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Now that the Olympics are over, ‘legacy’ is the buzzword on everybody’s lips, particularly the government’s.
However on closer inspection of the finances, it seems that the celebratory rhetoric hides the fact that statutory funds are fading for grassroots sport, warns the Directory of Social Change.
Of the 102 organisations that fund sports contained in Directory of Social Change’s The Guide to Sports Funding, 89 are charitable trusts and foundations.
Statutory sources however account for only 7 of the organisations, and corporates come in last, with 6. Central government expenditure on sport has actually fallen.
Author of the Guide Lucy Lernelius-Tonks said: “Sports groups are struggling to capitalise on the feel-good factor of the games. As the government report on the legacy of the games released this week (Department for Culture, Media and Sport; Report 4: Interim Evaluation: Meta-Evaluation of the Impacts and Legacy of the London 2012 Olympic Games and Paralympic Games) showed, interest and participation in sport has significantly increased in Britain, however this must be backed up with the necessary investment, not just for elite athletes, but for the grassroots community sports groups, who work tirelessly to provide sporting opportunities for everyone.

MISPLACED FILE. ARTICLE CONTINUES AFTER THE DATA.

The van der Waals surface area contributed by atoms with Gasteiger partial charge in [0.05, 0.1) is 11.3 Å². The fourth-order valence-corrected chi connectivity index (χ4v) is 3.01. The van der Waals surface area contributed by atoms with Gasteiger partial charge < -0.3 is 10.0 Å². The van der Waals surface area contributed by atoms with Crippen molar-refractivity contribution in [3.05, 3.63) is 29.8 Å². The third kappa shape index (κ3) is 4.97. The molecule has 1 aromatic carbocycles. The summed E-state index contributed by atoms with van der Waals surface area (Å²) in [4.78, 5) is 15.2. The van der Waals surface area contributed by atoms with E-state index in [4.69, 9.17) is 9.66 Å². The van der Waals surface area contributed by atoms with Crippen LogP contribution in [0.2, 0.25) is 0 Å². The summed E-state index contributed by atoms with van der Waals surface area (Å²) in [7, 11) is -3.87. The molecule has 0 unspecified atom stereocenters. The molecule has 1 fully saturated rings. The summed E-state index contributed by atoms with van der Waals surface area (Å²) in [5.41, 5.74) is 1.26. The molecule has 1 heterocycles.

"The guide brings sources of funds together into one comprehensive, up to date and clearly indexed resource, essential for any sporting organisation or individual needing extra cash. ”
One possible source of funding listed in the guide is the Sebastian Coe Foundation, despite it having made no grants in the last three years.
Lernelius-Tonks stated: “We were excited to come across the foundation during our research, until we realised it had given nothing in the last three years. We have included it in the book however as it clearly has the potential to do much more.”
Charity Times editor Matt Ritchie covers some of the recent news around government grant funding